Sudden Cardiac Death Among Adolescents in the United Kingdom

Gherardo Finocchiaro, MD, PHD; Davide Radaelli, MD; Stefano D'Errico, MD; Michael Papadakis, MBBS, MD; Elijah R. Behr, MA, MBBS, MD; Sanjay Sharma, BSC, MBCHB, MD; Joseph Westaby, BM BS, PHD; Mary N. Sheppard, MBBCH, BAO, BSC, MD


J Am Coll Cardiol. 2023;81(11):1007-1017. 

In This Article

Abstract and Introduction


Background: Causes and precipitating factors of sudden cardiac death (SCD) in adolescents are poorly understood.

Objectives: The authors sought to investigate the etiologies of SCD and their association with physical activity in a large cohort of adolescents.

Methods: Between 1994 and June 2022, 7,675 cases of SCD were consecutively referred to our national cardiac pathology center; 756 (10%) were adolescents. All cases underwent detailed autopsy evaluation by expert cardiac pathologists. Clinical information was obtained from referring coroners.

Results: A structurally normal heart, indicative of sudden arrhythmic death syndrome was the most common autopsy finding (n = 474; 63%). Myocardial diseases were detected in 163 cases (22%), including arrhythmogenic cardiomyopathy (n = 36; 5%), hypertrophic cardiomyopathy (n = 31; 4%), idiopathic left ventricular hypertrophy (n = 31; 4%), and myocarditis (n = 30; 4%). Coronary artery anomalies were identified in 17 cases (2%). Decedents were competitive athletes in 128 cases (17%), and 159 decedents (21%) died during exercise. Arrhythmogenic cardiomyopathy was diagnosed in 8% of athletes compared with 4% of nonathletes (P = 0.05); coronary artery anomalies were significantly more common in athletes (9% vs 1%; P < 0.001), as well as commotio cordis (5% compared with 1% in nonathletes; P = 0.001). The 3 main comorbidities were asthma (n = 58; 8%), epilepsy (n = 44; 6%), and obesity (n = 40; 5%).

Conclusions: Sudden arrhythmic death syndrome and myocardial diseases are the most common conditions diagnosed at autopsy in adolescent victims of SCD. Among causes of SCD, arrhythmogenic cardiomyopathy, coronary artery anomalies, and commotio cordis are more common in young athletes than in similar age sedentary individuals.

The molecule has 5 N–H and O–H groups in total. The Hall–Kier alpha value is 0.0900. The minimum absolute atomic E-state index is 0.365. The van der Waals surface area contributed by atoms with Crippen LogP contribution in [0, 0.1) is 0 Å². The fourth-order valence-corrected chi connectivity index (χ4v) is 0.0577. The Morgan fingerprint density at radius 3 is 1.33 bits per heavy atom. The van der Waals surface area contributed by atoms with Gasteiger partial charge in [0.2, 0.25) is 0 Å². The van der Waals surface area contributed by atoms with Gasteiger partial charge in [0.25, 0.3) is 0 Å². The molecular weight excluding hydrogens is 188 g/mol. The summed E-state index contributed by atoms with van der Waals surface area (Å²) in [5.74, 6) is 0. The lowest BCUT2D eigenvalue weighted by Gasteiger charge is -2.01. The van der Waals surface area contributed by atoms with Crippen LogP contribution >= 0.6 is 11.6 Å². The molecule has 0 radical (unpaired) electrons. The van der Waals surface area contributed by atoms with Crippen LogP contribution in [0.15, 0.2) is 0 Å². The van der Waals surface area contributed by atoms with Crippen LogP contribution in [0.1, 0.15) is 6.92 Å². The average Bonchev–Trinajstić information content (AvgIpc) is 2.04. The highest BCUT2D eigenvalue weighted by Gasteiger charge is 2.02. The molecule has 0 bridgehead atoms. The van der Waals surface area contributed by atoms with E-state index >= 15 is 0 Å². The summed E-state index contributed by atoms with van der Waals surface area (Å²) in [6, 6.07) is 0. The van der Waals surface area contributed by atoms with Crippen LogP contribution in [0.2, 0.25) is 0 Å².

Sudden cardiac death (SCD) is a tragic event that occasionally affects young individuals. A spectrum of cardiac conditions may cause SCD with variable prevalence depending on the age and other demographics of the cohort. Inherited cardiac diseases, such as cardiomyopathies and channelopathies, are the predominant cardiac causes in individuals <35 years of age.[1] Autopsy is an essential first diagnostic step that guides clinical evaluation of surviving relatives toward inherited structural diseases or primary arrhythmogenic syndromes.

Adolescence is the period of life between childhood and adulthood, from ages 10 to 19 years. It is an important phase of development with rapid physical and psychological growth. Genetic conditions that cause SCD may express during the peripuberal phase transitioning from a preclinical state to overt phenotype.[2,3] Therefore, knowledge regarding the precise causes and precipitating factors for SCD in this specific subgroup is required to implement prevention through screening methods and widespread availability of automated external defibrillators (AEDs). Screening with electrocardiograms (ECGs) may facilitate the early diagnosis of cardiomyopathies and channelopathies,[4–6] but has limited value in detecting coronary artery disease (CAD).[4] Conversely, the AED appears to be more effective in the termination of arrhythmias in individuals with CAD or coronary artery anomalies than in athletes with cardiomyopathy.[7]

The objective of this study was to investigate the causes and circumstances of SCD in a large cohort of adolescents whose heart was referred following a SCD to our cardiovascular pathology center and examined by expert cardiac pathologists.